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  • Writer's pictureJohn Copps

Could a return of 2009’s Total Place policy be part of the solution to public services’ challenges in 2024?

With murmurs of a post-election return of the previous Labour government’s Total Place policy, John Copps looks at why it is still relevant.



At the end of January shadow devolution and local government minister Jim McMahon MP suggested a return of Total Place, should the Labour Party win the Election in 2024.


Total Place was a programme conceived in the dying days of the last Labour administration as a ‘whole area’ approach to public services. Its aim was to test and demonstrate how public services can be better – and save money – when agencies work together to shape and deliver them within a ‘place’. The approach means looking at every pound spent in an area against a single agreed plan and set of outcomes.

 

In many ways Total Place was borne of circumstance following the 2008 financial crisis, its impact on government finances and the search for cost savings. But it was also radical in imagining a more holistic view of services than was prevalent at the time, challenging the culture of individual organisational targets and management accountability that had developed over the previous decade.

 

So why the return of a policy from 15 years ago? And what has it got to offer public services in 2024?

 

A lot has changed in a decade-and-half since Total Place was running. But some things haven’t. From both perspectives, there are reasons to see Total Place as still relevant – and in an election year everyone is looking for ideas. Rare in current policy, it doesn’t feel divisive and could appeal across the political spectrum.

 

Will Total Place, or a version of it, make it into any of the political manifestos? We think that there are three reasons why it might.

 

First – and most obviously – public services are subject even greater financial constraints than after the 2008 crash. Public services have had savings squeezed out of them over the last 15 years and the well is now dry. Total Place holds the promise of savings or cost avoidance at a system level by structuring things differently, reducing duplication, and providing joined up support to vulnerable people. By insisting on a ‘place-level view’ it avoids the disincentive to action caused by the cost and benefits of problems being felt by different organisations.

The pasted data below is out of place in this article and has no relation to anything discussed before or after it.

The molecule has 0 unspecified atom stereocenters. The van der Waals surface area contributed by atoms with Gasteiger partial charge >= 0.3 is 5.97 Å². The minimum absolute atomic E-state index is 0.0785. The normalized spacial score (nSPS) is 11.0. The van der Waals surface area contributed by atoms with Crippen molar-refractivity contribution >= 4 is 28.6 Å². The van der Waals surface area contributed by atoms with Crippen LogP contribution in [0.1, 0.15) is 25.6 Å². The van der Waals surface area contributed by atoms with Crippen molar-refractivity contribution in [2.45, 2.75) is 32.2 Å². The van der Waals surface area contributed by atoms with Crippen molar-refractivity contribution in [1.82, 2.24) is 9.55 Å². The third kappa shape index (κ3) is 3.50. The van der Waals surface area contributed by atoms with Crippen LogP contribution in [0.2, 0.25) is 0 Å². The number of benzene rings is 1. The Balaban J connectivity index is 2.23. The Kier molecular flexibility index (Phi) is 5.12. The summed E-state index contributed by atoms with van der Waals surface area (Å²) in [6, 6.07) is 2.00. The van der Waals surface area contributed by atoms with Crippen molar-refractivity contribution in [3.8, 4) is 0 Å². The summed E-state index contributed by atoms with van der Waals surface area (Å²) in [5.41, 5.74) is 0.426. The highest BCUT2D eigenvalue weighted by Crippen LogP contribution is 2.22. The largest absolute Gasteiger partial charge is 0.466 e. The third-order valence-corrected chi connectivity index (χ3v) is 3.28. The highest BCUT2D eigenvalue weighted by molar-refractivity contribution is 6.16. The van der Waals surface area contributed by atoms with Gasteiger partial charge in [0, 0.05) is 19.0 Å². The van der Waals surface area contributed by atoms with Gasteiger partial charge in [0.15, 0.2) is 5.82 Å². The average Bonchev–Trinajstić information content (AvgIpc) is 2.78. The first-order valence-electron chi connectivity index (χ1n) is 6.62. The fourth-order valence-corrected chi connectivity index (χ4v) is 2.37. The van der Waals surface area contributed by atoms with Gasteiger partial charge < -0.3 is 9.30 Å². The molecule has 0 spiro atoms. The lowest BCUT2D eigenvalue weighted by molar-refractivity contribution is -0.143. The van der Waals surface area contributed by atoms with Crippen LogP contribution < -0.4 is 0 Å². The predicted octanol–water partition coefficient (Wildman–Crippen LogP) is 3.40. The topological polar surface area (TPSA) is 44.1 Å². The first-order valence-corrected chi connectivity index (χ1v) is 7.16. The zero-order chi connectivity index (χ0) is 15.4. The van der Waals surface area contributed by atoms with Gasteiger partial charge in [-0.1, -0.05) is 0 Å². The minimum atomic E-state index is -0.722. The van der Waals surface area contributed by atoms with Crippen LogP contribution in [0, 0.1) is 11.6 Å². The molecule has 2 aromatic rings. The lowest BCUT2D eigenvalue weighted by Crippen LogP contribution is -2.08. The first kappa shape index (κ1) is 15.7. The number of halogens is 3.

Second, Total Place provides a framework that is suited to deal with complex problems. Since 2010, the needs of the population have changed: there are now 2 million more people over 65 in the UK, and chronic rather than acute conditions dominate health, social care and housing spend. What this means is that it is often futile and nonsensical for individual organisations to tackle problems in isolation. Public services recognise this, even if it is something that is hard to address. Total Place would give local services the space and resources to do it.

 

Third, the context in which public services works has shifted in recent year. Collaboration is increasingly emphasised above competition, the promise of devolution is encouraging local services to work together, and new governance structures are emerging, with a hope of more aligned budgets. ‘Place’ is no longer a novel term but is part of the lexicon of public services, as evident in local government combined authorities and across Integrated Care Systems. A fear in the early days of 2009 was that Total Place would fail because local services didn’t want to work together. This feels like less of a risk today as ‘place leadership’ edges towards the preferred way of doing things. All this suggests fertile ground for a renewal of Total Place.

 

For all these reasons, we see Total Place as part of an approach to tackle the issues facing public services. Pull on the threads of change over the last 15 years and it suggests the policy is worth another shot. For the Labour Party it could be seen as ‘unfinished business’.

 

Who would’ve thought a policy from 2009 would look relevant today? But far from being a relic, Total Place still feels remarkably fresh.


To read our article about 2009's Total Place pilots, with lessons we have learnt from the policy, click here.


To read more about MV's work in place leadership click here.

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